The Effects of Telecommuting Support on Employee Work and Well-Being Outcomes During the COVID-19 Lockdown Period in New Zealand
Rahabneh, Farid Mohammad Nayef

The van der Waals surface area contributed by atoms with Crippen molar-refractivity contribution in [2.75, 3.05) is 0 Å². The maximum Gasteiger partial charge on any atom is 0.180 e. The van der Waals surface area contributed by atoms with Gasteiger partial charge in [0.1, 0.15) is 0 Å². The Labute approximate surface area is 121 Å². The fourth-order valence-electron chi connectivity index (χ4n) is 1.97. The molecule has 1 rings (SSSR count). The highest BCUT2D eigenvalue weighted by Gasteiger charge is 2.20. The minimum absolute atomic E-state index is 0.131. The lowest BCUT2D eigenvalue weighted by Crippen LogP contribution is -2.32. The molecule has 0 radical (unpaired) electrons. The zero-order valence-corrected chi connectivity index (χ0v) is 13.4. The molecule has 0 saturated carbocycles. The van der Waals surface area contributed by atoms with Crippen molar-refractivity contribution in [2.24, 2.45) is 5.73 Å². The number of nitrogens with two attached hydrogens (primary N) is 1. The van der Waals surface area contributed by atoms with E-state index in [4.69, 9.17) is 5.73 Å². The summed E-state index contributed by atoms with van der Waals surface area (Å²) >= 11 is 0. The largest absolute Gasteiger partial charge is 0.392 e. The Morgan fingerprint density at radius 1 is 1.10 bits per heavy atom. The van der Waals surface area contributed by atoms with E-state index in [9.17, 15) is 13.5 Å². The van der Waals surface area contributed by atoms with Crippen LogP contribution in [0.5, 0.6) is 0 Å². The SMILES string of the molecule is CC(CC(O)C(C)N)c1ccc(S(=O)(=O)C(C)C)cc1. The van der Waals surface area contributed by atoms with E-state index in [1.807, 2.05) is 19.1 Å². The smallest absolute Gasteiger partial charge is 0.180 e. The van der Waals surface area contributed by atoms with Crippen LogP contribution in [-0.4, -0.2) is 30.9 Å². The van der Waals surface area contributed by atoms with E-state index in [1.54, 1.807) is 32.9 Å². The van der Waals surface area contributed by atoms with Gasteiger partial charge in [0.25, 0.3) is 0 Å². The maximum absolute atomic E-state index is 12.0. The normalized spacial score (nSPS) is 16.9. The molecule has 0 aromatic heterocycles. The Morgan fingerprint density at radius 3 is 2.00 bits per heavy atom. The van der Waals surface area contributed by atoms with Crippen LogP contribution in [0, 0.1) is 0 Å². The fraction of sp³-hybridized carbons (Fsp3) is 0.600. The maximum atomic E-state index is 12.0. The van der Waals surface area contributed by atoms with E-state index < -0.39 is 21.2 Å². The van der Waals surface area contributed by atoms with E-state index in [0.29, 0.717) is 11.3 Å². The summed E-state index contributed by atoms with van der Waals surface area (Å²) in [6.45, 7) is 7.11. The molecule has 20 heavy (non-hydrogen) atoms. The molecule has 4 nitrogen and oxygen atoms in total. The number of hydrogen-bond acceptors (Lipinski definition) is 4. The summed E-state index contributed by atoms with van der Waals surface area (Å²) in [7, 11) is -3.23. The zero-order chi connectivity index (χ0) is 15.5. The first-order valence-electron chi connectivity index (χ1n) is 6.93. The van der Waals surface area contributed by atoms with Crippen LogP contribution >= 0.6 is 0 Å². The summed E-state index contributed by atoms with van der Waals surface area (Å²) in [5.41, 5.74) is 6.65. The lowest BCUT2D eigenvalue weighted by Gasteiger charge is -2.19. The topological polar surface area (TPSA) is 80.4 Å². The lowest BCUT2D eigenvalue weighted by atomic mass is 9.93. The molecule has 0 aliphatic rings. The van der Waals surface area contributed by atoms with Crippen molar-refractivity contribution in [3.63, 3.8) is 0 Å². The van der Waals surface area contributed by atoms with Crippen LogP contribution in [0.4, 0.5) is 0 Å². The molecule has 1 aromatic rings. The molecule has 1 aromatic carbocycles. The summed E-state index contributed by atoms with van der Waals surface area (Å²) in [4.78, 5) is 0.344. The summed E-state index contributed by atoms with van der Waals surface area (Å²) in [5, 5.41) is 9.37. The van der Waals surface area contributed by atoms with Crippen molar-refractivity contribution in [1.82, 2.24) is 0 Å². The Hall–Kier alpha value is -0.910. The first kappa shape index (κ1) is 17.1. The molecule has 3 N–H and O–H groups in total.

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Across the globe, much of the world’s workforce has embraced working from home or telecommuting due to the Covid-19 pandemic and associated lockdowns. However, much of the research on telecommuting is based on the context that most workers are not telecommuting, and those that are telecommuting, are doing so for some special reason or with special permission. Hence, there are unknowns around how firms support telecommuting and what effect this has on employees in a Covid-19 context where most people are telecommuting. In response to this unknown, the present study explores organisational support for telecommuting and tests its influence on employee job and well-being outcomes. In addition, two moderators are included: (1) the job changes driven by Covid-19 as a relevant contextual factor, and (2) the role that sector plays, with expectations that public sector employees will be better supported. Overall, hypotheses are tested using two samples of New Zealand employees from just after lockdown: (1) N=446 employees and (2) N=357 employees. In study two, organisational-based self-esteem is included as a mediator to provide additional insights. Overall, findings show consistent telecommuting support effects, positively related to job satisfaction, work engagement, happiness, and work-life balance. Telecommuting support is also negatively related to turnover intentions, job anxiety, and job depression. Several significant moderation effects are found – especially in sample one – supporting the notion that public sector workers (in particular) do best, especially when Covid-19 job changes are low. The implications for organisations and Human Resource Management are discussed.